Since the death of eight pupils after a classroom collapsed in Nairobi, in September 2019, the education union has been engaged in initiatives to improve the safety of learners and teachers in schools and to prevent disasters such as the one that unfolded in Kakamega. KUPPET is pressing for strict enforcement of the 2008 Safety Standards Manual for Schools in Kenya, which is the main policy document governing school safety in the country.
Research findings indicate that non-enforcement of the existing safety policy standards has left schools vulnerable to basic safety hazards. The findings emerged in a study that KUPPET commissioned on the state of school safety in Kenya in 2019. It highlighted massive congestion in public schools, the reenrolment of students without regard for their safety and security, and the lack of awareness by school committees of existing safety standards. The study’s findings were shared with the Cabinet Secretary for Education, Professor George Magoha.
“How many more Kenyan children must die for the Cabinet Secretary to create a stakeholder body to review and harmonise all policy instruments and guidelines relating to safety, security and disaster management in the education sector?” Misori asked.
“Following the disaster in Nairobi, we made an urgent appeal to the minister to establish a coordinated operational and referral mechanism for public awareness, capacity enhancement and response during incidences of insecurity and disaster in schools. No such thing has happened.”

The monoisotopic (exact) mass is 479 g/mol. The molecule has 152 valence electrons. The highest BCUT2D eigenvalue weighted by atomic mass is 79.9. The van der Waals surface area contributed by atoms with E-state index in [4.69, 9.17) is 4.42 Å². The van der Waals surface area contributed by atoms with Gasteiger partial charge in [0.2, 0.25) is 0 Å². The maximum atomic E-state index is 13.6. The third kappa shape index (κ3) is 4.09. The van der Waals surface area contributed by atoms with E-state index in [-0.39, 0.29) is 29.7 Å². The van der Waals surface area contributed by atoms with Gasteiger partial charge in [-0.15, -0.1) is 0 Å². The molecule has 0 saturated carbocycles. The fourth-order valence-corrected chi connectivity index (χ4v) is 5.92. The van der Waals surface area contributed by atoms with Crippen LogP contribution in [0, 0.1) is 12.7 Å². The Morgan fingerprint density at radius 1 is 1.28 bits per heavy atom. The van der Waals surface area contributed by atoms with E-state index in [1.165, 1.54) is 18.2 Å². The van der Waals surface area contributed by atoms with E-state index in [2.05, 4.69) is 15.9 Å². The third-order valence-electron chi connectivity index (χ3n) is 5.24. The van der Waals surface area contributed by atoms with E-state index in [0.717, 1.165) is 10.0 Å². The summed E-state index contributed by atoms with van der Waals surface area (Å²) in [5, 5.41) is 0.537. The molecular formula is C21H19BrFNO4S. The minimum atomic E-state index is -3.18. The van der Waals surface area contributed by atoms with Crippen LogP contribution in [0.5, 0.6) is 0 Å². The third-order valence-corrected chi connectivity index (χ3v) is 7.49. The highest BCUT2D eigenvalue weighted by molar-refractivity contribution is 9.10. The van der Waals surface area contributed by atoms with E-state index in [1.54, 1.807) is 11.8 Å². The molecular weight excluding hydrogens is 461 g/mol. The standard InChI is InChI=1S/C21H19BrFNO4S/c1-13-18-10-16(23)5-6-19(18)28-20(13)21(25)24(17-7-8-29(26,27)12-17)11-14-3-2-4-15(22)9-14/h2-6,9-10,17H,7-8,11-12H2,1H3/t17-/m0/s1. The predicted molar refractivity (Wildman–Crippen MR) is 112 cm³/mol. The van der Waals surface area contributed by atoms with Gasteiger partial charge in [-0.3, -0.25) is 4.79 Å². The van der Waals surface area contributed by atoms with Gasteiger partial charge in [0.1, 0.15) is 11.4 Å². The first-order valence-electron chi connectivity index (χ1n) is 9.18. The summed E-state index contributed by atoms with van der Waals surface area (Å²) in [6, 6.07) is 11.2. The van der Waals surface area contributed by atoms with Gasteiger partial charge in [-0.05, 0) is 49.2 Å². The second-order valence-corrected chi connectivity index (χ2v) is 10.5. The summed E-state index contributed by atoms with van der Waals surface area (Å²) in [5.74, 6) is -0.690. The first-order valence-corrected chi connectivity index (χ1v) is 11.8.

Given the absolute importance of school safety, the union will write to the Cabinet Secretary giving him 14 days to initiate stakeholder dialogue on school safety. If he fails to do this, KUPPET will resort to the courts to help force the minister to perform his constitutional functions, the KUPPET Secretary General concluded.
Education International: Condolences and support
“Educators around the world mourn for the 14 young lives tragically cut short in the Kakamega Primary School tragedy. With heavy hearts we join our colleagues in Kenya calling for safe schools and government accountability,” stated David Edwards, Education International General Secretary.
Education International urges Kenya’s public authorities to ensure that all students, teachers, and education support personnel have a safe and quality learning, teaching and working environment throughout the country.
Persistent issues in the Kenyan education system
As the Kenyan authorities display chronic negligence in terms of school safety, they are also driving a targeted campaign against the Kenya National Union of Teachers, one of the largest education unions in the country and an Education International affiliate. Over the past year, the Teachers Service Commission has tried to force a decrease in the number of educators affiliated to KNUT and has imposed discriminatory measures on KNUT members, affecting their income and opportunities for promotion.
Education International stands in solidarity with the Kenya National Union of Teachers and the Kenyan union movement in their struggle to defend the values of democracy, the rule of law, and union rights. The global federation of education unions has encouraged all its member organisations to support the KNUT and urges the Teachers Service Commission and the government of Kenya to stop harassing the education union, its leaders and members, and to respect union rights as guaranteed by national laws and international standards.